Of course I’m part of my own team: chronic diseases are implicitly self-managed. The rest of my team do have important roles as guides and mentors, and bring specialist and generic medical knowledge and experience to the relationship.
Sure I’m conscious of what I eat, what exercise I’m doing, and I think about those with my diabetes in mind. After 36 years there are lots of automatic things I do now without thinking too much. But that’s only at limited times of the day.
I spend hours at a time not thinking about my glucose levels. I might be working at a desk, hiking through the wilderness, photographing a client, teaching a classroom full of students, or harvesting the beehive in our garden.
I go to sleep in the evening and am surprised if I don’t wake up between 4.5-6 mmol/L. I suppose at lots of times during the day I glance at the CGM and loop data on my wrist, but most of the time that’s it. I don’t have to do anything, and get back to living life.
Many people worry about whether hybrid closed-loops are safe, and safety with technology is something I needed to talk about.
The first thing to recognise is that chronic diseases like diabetes are self-managed conditions. My doctors might have initially set the insulin doses, but I administered them. I was the one who occasionally stuffed them up (most of us have mixed up basal and bolus injections at some point).
Whether I’ve been hyper, hypo, tired, or awake, I have to balance everything. In a way this is the diabetic life.
The DIY closed-loop systems use the same mathematics (basal profile, plus correction/sensitivity factors) we use when manually managing our insulin. They just do it reliably.
Because it does the same maths over and over, we notice quickly if our settings are out and can adjust. As a result whenever I’ve gone back to “manual pumping”, my basal profile has seemed perfect.
At this point I figured it might help to wake up the audience with some visuals and an analogy about safety with some diabetes technologies.
You can see the car’s digital speedo reflected in the windscreen. So yes I was actually driving at 65 km/h when this photo was taken. Don’t worry, it was safe. The camera was mounted on a frame, and I didn’t take my hands off the wheel (as a professional photographer I do have some skills and experience in setting up such equipment). The next image might look scary, but it was taken under controlled conditions.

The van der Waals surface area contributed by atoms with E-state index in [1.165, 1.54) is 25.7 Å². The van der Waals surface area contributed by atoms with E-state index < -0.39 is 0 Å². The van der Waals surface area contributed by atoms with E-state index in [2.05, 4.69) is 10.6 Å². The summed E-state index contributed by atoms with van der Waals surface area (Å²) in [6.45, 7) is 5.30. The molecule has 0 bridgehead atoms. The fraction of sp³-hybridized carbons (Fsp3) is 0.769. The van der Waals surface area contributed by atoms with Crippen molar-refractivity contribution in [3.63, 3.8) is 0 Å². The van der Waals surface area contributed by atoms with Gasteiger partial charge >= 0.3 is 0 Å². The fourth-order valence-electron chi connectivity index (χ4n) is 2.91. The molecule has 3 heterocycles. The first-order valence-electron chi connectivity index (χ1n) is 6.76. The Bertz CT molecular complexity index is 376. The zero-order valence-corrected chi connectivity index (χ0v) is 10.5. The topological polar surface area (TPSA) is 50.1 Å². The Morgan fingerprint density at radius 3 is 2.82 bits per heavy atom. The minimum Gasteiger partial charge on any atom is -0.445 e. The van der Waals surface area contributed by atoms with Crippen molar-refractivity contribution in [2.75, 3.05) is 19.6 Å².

So imagine what it’s like to go through life without knowing your glucose level except every now and then.
It’s dark! We don’t know what’s out there.
Now what if we add some technology to this situation. What if we have a CGM?
Admittedly this analogy is a little forced. In reality a CGM is like lights shining behind your car, and you have to infer what’s in front of you. But bear with me.
I think everyone agrees that CGM can make living with diabetes so much safer than without.
Modern cars sense the lines on the road and warn us when we’re leaving our lane. Does that sound familiar to CGM users?
But what other tech can we apply? Car manufacturers have been doing it for a while:
Most people are familiar with cruise control. Basic implementations will keep you at or above your set speed.
Good implementations will use the engine to stop you accelerating when going downhill.
Some modern cars have refined the lane-sensing tech and now allow you to take your hands off the wheel while the car follows the road. Tesla was one of the first manufacturers to introduce this, but it’s spreading to more and more cars.
This is not the future. This is NOW.
Advanced diabetes technologies such as closed-loop pump systems have a lot of parallels with driver-assistance technologies.
Once you get used to it, each added piece of driver assistance tech makes life easier. You’re noticeably less tired at the end of a long drive. At low speeds they even do some quite fancy manoeuvres.